Why are we inconsistent?


We’ve been very hot and cold for years, but then it’s seemingly intensified over the past couple of seasons. Think of both last season and this current campaign. There has been a mix of good and bad, in an oddly irregular pattern:

16/17 Good: Chelsea (H); Stoke (A); Everton (H); Chelsea (N) – Cup Final; City (N) – Semi-final; Soton (A) – League and FA Cup

16/17 Bad:  Palace(A);  WBA (A);  Spurs (A);  Liverpool (A);  Chelsea (A);  City (A);  Everton (A)

This season has been no different.

For every Spurs at home, there has been a Bournemouth away. And for every Liverpool away, there has been a Chelsea at home in both League and Cup, where we played well in each game. Our last result, at the time of writing, was the away win at AC Milan. And was a stark contrast to the Man City, Brighton, and Ostersunds (H) matches.

So what gives? Why do we hold such wild swings of good and bad play?

Yes, I’ll blame him, but not in the way one thinks.

Sorry, Mr. Wenger. I must cite your influence here. But this isn’t to scathe you, but to cite why there are points in which we don’t do as well as we could.

Societal changes/footballers’ attitudes

This may sound pretty deep, and even academic, but it’s not honest view as to why we are inconsistent. And societal shifts are not Wenger’s fault, granted….

In Adams’s day, or Campbell, Henry, Bergkamp, Pires, or even O’Leary/Sansom’s times, there was a different footballing and societal culture. Football was seen as the working man’s game, and still is perceived as such by many, despite those from higher income brackets being avid football fans. However, footballers were expected to not only possess skill, but a tough mentality. This “old school” attitude was not just at Arsenal but in most top clubs of the day. It’s said that Souness at Liverpool desperately wanted to end the fast-food culture at Liverpool, and was met with the response “Why get rid of fish and chips? We won trophies eating fish and chips.” Whilst professional athletes would not be permitted such foods today, it was representative of the mentality evident then.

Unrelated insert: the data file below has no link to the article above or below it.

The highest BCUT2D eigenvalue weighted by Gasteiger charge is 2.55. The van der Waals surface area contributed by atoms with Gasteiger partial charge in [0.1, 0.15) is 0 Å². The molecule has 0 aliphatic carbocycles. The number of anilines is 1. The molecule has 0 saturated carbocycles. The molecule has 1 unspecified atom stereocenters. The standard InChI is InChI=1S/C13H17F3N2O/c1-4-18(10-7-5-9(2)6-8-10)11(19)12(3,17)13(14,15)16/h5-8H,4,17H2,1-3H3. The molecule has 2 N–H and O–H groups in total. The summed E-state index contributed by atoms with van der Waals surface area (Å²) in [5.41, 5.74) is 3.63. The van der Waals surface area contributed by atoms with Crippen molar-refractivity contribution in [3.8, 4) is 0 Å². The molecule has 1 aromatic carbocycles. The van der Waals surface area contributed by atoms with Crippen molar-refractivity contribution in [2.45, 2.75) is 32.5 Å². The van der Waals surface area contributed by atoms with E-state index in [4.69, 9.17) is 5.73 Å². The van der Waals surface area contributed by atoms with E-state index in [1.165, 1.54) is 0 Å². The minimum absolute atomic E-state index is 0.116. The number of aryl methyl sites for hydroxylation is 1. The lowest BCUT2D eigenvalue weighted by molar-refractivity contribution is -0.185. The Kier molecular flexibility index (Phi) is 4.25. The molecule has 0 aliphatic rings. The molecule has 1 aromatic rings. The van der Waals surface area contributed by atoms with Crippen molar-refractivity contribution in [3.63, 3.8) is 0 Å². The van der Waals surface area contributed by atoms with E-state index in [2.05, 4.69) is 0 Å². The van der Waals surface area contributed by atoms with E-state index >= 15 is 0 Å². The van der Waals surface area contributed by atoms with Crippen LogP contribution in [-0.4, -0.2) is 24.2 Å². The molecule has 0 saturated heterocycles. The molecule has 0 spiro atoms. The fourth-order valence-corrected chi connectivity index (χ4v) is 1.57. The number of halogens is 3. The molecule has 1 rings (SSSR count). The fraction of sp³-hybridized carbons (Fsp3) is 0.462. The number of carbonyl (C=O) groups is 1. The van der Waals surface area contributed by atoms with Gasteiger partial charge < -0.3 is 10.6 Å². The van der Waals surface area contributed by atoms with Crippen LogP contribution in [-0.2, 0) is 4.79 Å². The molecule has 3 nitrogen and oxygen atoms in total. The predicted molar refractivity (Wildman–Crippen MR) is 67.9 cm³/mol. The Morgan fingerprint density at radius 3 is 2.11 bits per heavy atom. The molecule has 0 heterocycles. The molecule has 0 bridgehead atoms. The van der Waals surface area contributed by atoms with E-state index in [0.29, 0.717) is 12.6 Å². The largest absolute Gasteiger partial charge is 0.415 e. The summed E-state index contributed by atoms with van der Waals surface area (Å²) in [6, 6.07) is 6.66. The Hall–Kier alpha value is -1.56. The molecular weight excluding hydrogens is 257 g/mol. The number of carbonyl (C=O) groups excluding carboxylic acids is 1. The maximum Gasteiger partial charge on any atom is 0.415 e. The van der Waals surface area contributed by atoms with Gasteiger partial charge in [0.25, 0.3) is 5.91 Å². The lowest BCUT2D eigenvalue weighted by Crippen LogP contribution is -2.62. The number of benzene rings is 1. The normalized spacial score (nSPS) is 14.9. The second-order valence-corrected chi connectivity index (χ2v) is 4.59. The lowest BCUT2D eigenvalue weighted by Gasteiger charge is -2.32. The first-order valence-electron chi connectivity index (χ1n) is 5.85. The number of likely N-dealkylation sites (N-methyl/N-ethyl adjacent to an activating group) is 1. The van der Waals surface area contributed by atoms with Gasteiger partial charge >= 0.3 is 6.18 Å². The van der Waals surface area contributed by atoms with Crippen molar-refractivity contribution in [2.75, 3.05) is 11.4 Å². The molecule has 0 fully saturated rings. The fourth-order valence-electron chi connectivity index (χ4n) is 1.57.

As for today, it’s not true to say that tough mentalities are not as prevalent. But then players are coached to receive more direction from managers and are not encouraged to be forthright as their forebears. The rough and ready nature of the past few decades has been muted somewhat.

So with players in the late 2010s, as opposed to the late 1990s, it’s not possible to allow them to do their own thing and attain great success as Wenger did in that period. New methods are needed.

It is alleged that some players broke down in a recent team meeting, and demanded they required more help. This is representative of this shift, as we attained success in the early Wenger years via driven, motivated, and more self-geared players.

More top quality managers

In the late 1990s/early 2000s, possibly in part due to Wenger’s successes, there were more foreign managers in England. Wenger was the first to attain sustained wins. However, Houllier, Ranieri, and even quite comically Christian Gross at our good friends next to Edmonton, all arrived. However, Wenger had a head-start and clearly held a strong technical edge.

This changed when Mourinho joined Chelsea, and Benitez at Liverpool. And later in that decade, there were far more top quality foreign managers, until now all of the current top six hold managers who are known for innovative methods in some form.

So the picture and landscape have changed, that’s all. And Wenger, seemingly, cannot cut it in today’s environment.

Plusses and Minuses

Wenger’s management style is very laissez-faire. He gives players the tools to succeed but believes that bar fitness and dietary planning, that they should be intelligent enough to figure out any tactical shifts.

This worked, and how, in the “winning years”. But the plus of having hardened or more self-motivated players is the minus of today. The fault in a laissez-faire management style relies on having players of the necessary mindset.

Vieira, a legend of Arsenal naturally, said lately that the difference between Mourinho and Wenger is that Wenger is far more hands-off. Mourinho, in contrast, is the opposite. He demands close instruction and control to ensure his plans are met.  Mourinho is more representative of the current model than Wenger, and it shows (at least in terms of the respective league positions between United and Arsenal).

Wenger’s methods cannot hack it in the current era, sadly.


This doesn’t mean we have to condemn the man, nor hound him out. He has contributed a lot to us and made us the global club that others aspire to be (Spurs)

But then times always change and progress, and he cannot be the same manager now as he was back then, considering the different environment today.

The emergence of City and Chelsea has changed the picture, but the overall pattern is far deeper than this. Wenger should be revered by us, in my view, but then it’s clear that we need change.